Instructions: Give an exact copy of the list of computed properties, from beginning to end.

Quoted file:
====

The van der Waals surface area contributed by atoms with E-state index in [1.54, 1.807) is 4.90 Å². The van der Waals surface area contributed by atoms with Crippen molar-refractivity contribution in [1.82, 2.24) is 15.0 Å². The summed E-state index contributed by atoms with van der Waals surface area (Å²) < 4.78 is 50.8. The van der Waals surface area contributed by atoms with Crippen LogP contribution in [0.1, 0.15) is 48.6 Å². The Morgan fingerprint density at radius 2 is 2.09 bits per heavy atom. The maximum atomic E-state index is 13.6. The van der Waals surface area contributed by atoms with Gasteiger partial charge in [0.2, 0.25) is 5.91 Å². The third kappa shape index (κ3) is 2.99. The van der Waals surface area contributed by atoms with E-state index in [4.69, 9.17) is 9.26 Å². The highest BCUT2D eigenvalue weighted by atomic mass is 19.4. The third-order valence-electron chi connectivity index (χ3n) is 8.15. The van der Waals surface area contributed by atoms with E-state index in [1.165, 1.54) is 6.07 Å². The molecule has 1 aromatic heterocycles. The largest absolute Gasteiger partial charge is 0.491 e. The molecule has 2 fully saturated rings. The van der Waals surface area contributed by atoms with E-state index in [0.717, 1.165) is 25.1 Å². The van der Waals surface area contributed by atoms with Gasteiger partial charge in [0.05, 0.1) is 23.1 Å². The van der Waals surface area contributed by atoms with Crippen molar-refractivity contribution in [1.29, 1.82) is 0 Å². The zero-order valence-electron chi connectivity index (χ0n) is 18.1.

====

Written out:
The van der Waals surface area contributed by atoms with E-state index in [1.54, 1.807) is 4.90 Å². The van der Waals surface area contributed by atoms with Crippen molar-refractivity contribution in [1.82, 2.24) is 15.0 Å². The summed E-state index contributed by atoms with van der Waals surface area (Å²) < 4.78 is 50.8. The van der Waals surface area contributed by atoms with Crippen LogP contribution in [0.1, 0.15) is 48.6 Å². The Morgan fingerprint density at radius 2 is 2.09 bits per heavy atom. The maximum atomic E-state index is 13.6. The van der Waals surface area contributed by atoms with Gasteiger partial charge in [0.2, 0.25) is 5.91 Å². The third kappa shape index (κ3) is 2.99. The van der Waals surface area contributed by atoms with E-state index in [4.69, 9.17) is 9.26 Å². The highest BCUT2D eigenvalue weighted by atomic mass is 19.4. The third-order valence-electron chi connectivity index (χ3n) is 8.15. The van der Waals surface area contributed by atoms with E-state index in [1.165, 1.54) is 6.07 Å². The molecule has 1 aromatic heterocycles. The largest absolute Gasteiger partial charge is 0.491 e. The molecule has 2 fully saturated rings. The van der Waals surface area contributed by atoms with E-state index in [0.717, 1.165) is 25.1 Å². The van der Waals surface area contributed by atoms with Gasteiger partial charge in [0.05, 0.1) is 23.1 Å². The van der Waals surface area contributed by atoms with Crippen molar-refractivity contribution in [1.29, 1.82) is 0 Å². The zero-order valence-electron chi connectivity index (χ0n) is 18.1.